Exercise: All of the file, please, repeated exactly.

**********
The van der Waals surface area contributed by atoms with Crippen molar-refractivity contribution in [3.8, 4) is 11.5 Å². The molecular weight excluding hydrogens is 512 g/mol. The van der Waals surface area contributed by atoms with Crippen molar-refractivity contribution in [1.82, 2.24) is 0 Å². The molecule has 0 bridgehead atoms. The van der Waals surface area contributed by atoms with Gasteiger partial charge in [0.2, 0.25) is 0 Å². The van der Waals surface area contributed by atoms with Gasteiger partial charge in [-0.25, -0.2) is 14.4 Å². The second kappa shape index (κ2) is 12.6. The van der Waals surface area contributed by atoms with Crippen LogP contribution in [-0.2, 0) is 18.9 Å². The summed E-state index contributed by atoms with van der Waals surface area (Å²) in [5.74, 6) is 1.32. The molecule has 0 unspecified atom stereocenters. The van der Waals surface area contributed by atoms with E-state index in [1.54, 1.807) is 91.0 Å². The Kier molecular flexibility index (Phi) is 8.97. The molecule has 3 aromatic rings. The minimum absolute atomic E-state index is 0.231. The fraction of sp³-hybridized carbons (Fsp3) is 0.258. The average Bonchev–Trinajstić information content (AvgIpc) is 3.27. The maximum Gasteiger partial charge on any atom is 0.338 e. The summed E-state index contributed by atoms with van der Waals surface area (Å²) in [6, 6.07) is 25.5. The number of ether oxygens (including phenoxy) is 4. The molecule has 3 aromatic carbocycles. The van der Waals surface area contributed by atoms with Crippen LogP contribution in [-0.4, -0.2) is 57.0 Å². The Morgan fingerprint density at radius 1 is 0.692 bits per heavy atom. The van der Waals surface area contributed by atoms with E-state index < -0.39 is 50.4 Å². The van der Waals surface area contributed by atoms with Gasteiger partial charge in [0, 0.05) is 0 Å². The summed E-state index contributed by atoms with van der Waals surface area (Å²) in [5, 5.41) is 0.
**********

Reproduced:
The van der Waals surface area contributed by atoms with Crippen molar-refractivity contribution in [3.8, 4) is 11.5 Å². The molecular weight excluding hydrogens is 512 g/mol. The van der Waals surface area contributed by atoms with Crippen molar-refractivity contribution in [1.82, 2.24) is 0 Å². The molecule has 0 bridgehead atoms. The van der Waals surface area contributed by atoms with Gasteiger partial charge in [0.2, 0.25) is 0 Å². The van der Waals surface area contributed by atoms with Gasteiger partial charge in [-0.25, -0.2) is 14.4 Å². The second kappa shape index (κ2) is 12.6. The van der Waals surface area contributed by atoms with Crippen LogP contribution in [-0.2, 0) is 18.9 Å². The summed E-state index contributed by atoms with van der Waals surface area (Å²) in [5.74, 6) is 1.32. The molecule has 0 unspecified atom stereocenters. The van der Waals surface area contributed by atoms with E-state index in [1.54, 1.807) is 91.0 Å². The Kier molecular flexibility index (Phi) is 8.97. The molecule has 3 aromatic rings. The minimum absolute atomic E-state index is 0.231. The fraction of sp³-hybridized carbons (Fsp3) is 0.258. The average Bonchev–Trinajstić information content (AvgIpc) is 3.27. The maximum Gasteiger partial charge on any atom is 0.338 e. The summed E-state index contributed by atoms with van der Waals surface area (Å²) in [6, 6.07) is 25.5. The number of ether oxygens (including phenoxy) is 4. The molecule has 3 aromatic carbocycles. The van der Waals surface area contributed by atoms with Crippen LogP contribution in [-0.4, -0.2) is 57.0 Å². The Morgan fingerprint density at radius 1 is 0.692 bits per heavy atom. The van der Waals surface area contributed by atoms with E-state index < -0.39 is 50.4 Å². The van der Waals surface area contributed by atoms with Gasteiger partial charge in [0, 0.05) is 0 Å². The summed E-state index contributed by atoms with van der Waals surface area (Å²) in [5, 5.41) is 0.